Some 'heroes' who faced the attacks now prosecuted or jailed
Solidarity from members of the public included free taxi rides and hotel rooms, legal help and giving water to police officers
August 17, 2017 will not only be remembered in Catalonia for the jihadist attacks that killed 16 people, most of them on La Rambla, Barcelona’s iconic boulevard.
The prompt reaction by members of the public in offering help to victims, including support on the spot, free taxi rides and hotel rooms, blood donations, legal help, bringing water to police officers and car drivers trapped in traffic jams, and a spontaneous memorial with 12,000 items are among the top memories of those days among Catalans.
Anonymous heroes, as some might call them, emerged from across the city, and beyond.
Yet they were not the only ones deserving of praise. The professionals in the emergency services were also hailed for their reaction to the incidents in the minutes, hours and days following the attack, as well as for their communication skills.
Major Trapero, prosecuted for sedition
One person who drew special attention during the whole crisis was Josep Lluís Trapero, the then head of the Catalan police, the Mossos d'Esquadra.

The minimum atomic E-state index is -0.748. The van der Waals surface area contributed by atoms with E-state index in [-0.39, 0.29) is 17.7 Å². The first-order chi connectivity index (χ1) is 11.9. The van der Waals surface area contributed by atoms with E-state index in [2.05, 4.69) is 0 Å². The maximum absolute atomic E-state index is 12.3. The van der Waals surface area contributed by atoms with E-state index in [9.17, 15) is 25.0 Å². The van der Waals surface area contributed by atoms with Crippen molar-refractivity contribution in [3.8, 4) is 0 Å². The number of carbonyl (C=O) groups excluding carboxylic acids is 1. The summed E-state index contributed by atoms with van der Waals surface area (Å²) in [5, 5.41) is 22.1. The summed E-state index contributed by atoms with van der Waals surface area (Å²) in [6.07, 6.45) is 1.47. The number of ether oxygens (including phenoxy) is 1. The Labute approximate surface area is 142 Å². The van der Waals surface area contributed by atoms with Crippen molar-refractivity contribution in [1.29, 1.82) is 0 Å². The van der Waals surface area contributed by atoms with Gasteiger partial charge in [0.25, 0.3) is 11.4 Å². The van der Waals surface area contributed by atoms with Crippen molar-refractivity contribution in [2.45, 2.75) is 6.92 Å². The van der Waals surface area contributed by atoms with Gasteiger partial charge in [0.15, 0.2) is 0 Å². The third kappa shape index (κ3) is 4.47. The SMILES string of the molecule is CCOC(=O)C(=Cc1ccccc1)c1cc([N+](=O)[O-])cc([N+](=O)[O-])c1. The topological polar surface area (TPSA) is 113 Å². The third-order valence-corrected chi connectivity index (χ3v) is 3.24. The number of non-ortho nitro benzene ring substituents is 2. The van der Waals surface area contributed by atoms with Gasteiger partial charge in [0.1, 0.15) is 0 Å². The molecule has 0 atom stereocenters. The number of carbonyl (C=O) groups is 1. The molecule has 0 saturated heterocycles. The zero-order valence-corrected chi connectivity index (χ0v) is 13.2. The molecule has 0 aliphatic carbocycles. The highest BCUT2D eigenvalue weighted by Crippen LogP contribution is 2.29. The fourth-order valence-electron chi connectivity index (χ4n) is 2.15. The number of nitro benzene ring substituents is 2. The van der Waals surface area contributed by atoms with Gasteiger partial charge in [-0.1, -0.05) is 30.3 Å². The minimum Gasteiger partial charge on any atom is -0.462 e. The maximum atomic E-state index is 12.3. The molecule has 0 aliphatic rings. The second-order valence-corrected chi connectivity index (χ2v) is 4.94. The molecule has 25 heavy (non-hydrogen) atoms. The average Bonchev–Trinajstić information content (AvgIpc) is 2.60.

His contributions in press conferences were applauded by citizens on social media and by politicians, especially his ability to clearly explain the situation in a calm and serious tone.
Trapero’s force had arrested or shot dead all the alleged terrorist cell members by August 21, just four days after the attacks. On that day, the van driver who had run over dozens of people on La Rambla, Younes Abouyaaqoub, was caught and shot dead after days on the run.
Yet, Trapero is now being prosecuted for sedition and criminal organization for his later role in the independence bid, which peaked on October 1, 2017 and the unilateral vote on self-determination.
Last October he was also sacked as Mossos head and now faces up to 15 to 20 years in jail.
Former minister Forn, incarcerated
Another prominent figure those days was the former home affairs minister, Joaquim Forn, who had only been in the post for a month. As the member of the Catalan executive in charge of the security forces, he faced the media alongside Trapero several times.
Yet, due to his involvement as home affairs minister in the independence bid, Forn was also removed in late October and accused of rebellion and misuse of public funds, crimes which can carry more than 30 years in jail. Forn has now been in preventive detention for more than eight months.
Former president Puigdemont, in exile
Along with Forn and Trapero, the former Catalan president, Carles Puigdemont, offered explanations to the public several times in press conferences. All three took part in the appearance confirming Abouyaaqoub's death on August 21.
As with the other two, Puigdemont is involved in a judicial case for his government's push for independence. Also facing rebellion and misuse of public funds charges in Spain, Puigdemont went into exile at the end of October and is currently residing in Waterloo, Belgium.